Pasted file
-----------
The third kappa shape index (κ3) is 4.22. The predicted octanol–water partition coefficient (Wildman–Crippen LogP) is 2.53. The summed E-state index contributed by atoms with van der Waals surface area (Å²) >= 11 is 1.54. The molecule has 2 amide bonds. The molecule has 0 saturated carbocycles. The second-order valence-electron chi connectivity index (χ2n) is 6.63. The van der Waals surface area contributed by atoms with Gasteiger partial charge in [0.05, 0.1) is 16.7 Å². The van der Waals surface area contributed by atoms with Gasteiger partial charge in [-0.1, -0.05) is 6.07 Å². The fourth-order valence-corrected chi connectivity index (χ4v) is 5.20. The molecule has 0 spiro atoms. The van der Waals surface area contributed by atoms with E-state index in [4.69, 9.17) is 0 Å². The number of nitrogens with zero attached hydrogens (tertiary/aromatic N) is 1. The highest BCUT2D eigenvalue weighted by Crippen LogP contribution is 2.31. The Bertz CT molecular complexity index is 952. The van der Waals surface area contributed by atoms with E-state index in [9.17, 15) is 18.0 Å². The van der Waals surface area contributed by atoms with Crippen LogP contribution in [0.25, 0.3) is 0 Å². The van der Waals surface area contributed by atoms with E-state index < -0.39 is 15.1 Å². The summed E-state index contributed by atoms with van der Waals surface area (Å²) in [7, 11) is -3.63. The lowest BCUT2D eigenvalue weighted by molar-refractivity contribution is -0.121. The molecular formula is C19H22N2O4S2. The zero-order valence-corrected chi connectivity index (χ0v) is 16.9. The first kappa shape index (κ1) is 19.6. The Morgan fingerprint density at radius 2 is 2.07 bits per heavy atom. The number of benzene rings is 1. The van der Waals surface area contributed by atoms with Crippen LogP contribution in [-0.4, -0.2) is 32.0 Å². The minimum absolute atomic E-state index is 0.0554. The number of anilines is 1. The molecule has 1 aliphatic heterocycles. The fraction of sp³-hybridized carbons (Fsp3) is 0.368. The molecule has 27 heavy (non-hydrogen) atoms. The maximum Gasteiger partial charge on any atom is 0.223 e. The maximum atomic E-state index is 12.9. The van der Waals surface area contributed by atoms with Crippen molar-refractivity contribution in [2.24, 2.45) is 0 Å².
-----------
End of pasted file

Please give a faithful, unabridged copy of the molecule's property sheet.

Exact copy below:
The third kappa shape index (κ3) is 4.22. The predicted octanol–water partition coefficient (Wildman–Crippen LogP) is 2.53. The summed E-state index contributed by atoms with van der Waals surface area (Å²) >= 11 is 1.54. The molecule has 2 amide bonds. The molecule has 0 saturated carbocycles. The second-order valence-electron chi connectivity index (χ2n) is 6.63. The van der Waals surface area contributed by atoms with Gasteiger partial charge in [0.05, 0.1) is 16.7 Å². The van der Waals surface area contributed by atoms with Gasteiger partial charge in [-0.1, -0.05) is 6.07 Å². The fourth-order valence-corrected chi connectivity index (χ4v) is 5.20. The molecule has 0 spiro atoms. The van der Waals surface area contributed by atoms with E-state index in [4.69, 9.17) is 0 Å². The number of nitrogens with zero attached hydrogens (tertiary/aromatic N) is 1. The highest BCUT2D eigenvalue weighted by Crippen LogP contribution is 2.31. The Bertz CT molecular complexity index is 952. The van der Waals surface area contributed by atoms with E-state index in [9.17, 15) is 18.0 Å². The van der Waals surface area contributed by atoms with Crippen LogP contribution in [0.25, 0.3) is 0 Å². The van der Waals surface area contributed by atoms with E-state index < -0.39 is 15.1 Å². The summed E-state index contributed by atoms with van der Waals surface area (Å²) in [7, 11) is -3.63. The lowest BCUT2D eigenvalue weighted by molar-refractivity contribution is -0.121. The molecular formula is C19H22N2O4S2. The zero-order valence-corrected chi connectivity index (χ0v) is 16.9. The first kappa shape index (κ1) is 19.6. The Morgan fingerprint density at radius 2 is 2.07 bits per heavy atom. The number of benzene rings is 1. The van der Waals surface area contributed by atoms with Crippen LogP contribution in [-0.4, -0.2) is 32.0 Å². The minimum absolute atomic E-state index is 0.0554. The number of anilines is 1. The molecule has 1 aliphatic heterocycles. The fraction of sp³-hybridized carbons (Fsp3) is 0.368. The molecule has 27 heavy (non-hydrogen) atoms. The maximum Gasteiger partial charge on any atom is 0.223 e. The maximum atomic E-state index is 12.9. The van der Waals surface area contributed by atoms with Crippen molar-refractivity contribution in [2.24, 2.45) is 0 Å².